Killing my Curiosity

A Couple weeks ago we were driving towards the coast through the beautiful valley of California and we kept seeing red barns, when it dawned on me: “why are most barns red?” Well, I finally went in search for my answer and here it is:

Centuries ago, European farmers would seal the wood on their barns with an oil, often linseed oil — a tawny-colored oil derived from the seed of the flax plant. They would paint their barns with a linseed-oil mixture, often consisting of additions such as milk and lime. The combination produced a long-lasting paint that dried and hardened quickly. (Today, linseed oil is sold in most home-improvement stores as a wood sealant). Now, where does the red come from?

In historically accurate terms, “barn red” is not the bright, fire-engine red that we often see today, but more of a burnt-orange red. As to how the oil mixture became traditionally red, there are two predominant theories:

  • Wealthy farmers added blood from a recent slaughter to the oil mixture. As the paint dried, it turned from a bright red to a darker, burnt red.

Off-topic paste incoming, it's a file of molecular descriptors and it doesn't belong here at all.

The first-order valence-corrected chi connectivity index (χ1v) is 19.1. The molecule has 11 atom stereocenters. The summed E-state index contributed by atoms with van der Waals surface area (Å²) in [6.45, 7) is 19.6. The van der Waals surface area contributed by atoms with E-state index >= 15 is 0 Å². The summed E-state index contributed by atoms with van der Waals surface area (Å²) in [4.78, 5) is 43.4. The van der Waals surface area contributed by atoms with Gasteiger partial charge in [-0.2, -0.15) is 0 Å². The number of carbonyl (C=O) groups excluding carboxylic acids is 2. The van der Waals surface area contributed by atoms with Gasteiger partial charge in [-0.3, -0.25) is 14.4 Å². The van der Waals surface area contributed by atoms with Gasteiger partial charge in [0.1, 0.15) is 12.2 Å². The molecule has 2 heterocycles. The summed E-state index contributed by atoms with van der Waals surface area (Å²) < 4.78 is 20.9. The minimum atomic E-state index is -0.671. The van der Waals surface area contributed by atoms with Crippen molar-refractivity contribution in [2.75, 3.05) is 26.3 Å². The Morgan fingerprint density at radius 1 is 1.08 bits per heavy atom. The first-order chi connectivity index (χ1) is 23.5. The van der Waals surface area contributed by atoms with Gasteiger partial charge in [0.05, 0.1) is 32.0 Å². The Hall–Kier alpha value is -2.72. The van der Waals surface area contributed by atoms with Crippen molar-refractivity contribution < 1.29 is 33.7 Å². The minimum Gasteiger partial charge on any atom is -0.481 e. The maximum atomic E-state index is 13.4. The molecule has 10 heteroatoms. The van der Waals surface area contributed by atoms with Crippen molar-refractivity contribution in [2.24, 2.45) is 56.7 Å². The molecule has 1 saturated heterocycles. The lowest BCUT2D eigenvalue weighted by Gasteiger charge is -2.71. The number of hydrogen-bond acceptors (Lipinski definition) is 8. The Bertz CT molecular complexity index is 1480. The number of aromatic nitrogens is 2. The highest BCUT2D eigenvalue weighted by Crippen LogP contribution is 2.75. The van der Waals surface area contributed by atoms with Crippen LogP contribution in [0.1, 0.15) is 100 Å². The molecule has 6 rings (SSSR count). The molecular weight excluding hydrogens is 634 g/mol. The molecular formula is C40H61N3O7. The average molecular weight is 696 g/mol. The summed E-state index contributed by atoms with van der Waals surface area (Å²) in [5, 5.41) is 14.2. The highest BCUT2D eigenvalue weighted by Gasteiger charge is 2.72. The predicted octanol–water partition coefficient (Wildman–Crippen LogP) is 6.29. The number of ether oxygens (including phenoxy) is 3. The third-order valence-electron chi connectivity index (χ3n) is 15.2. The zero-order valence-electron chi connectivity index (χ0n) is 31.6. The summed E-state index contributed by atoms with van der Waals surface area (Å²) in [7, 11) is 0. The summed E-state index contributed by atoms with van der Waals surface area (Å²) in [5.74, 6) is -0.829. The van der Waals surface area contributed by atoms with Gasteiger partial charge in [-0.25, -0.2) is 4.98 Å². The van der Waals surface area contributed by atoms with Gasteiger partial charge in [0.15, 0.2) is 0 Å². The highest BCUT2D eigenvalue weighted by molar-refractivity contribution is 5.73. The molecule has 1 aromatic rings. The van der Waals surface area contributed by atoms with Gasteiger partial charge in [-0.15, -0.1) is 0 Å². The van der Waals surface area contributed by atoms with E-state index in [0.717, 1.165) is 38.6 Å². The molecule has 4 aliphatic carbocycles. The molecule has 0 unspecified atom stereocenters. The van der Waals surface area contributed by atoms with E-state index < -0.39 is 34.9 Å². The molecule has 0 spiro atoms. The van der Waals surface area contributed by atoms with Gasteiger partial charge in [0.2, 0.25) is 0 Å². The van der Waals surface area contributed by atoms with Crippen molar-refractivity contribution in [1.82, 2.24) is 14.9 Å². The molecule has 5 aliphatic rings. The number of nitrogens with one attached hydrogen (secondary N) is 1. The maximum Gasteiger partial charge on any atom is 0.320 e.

• Farmers added ferrous oxide, otherwise known as rust, to the oil mixture. Rust was plentiful on farms and is a poison to many fungi, including mold and moss, which were known to grown on barns. These fungi would trap moisture in the wood, increasing decay.

Regardless of how the farmer tinted his paint, having a red barn became a fashionable thing. They were a sharp contrast to the traditional white farmhouse.

As European settlers crossed over to America, they brought with them the tradition of red barns. In the mid to late 1800s, as paints began to be produced with chemical pigments, red paint was the most inexpensive to buy. Red was the color of favor until whitewash became cheaper, at which point white barns began to spring up.

If you want to see the article or explore further, you’re weirder than me, but here’s the link:

Why Barns are Red

 

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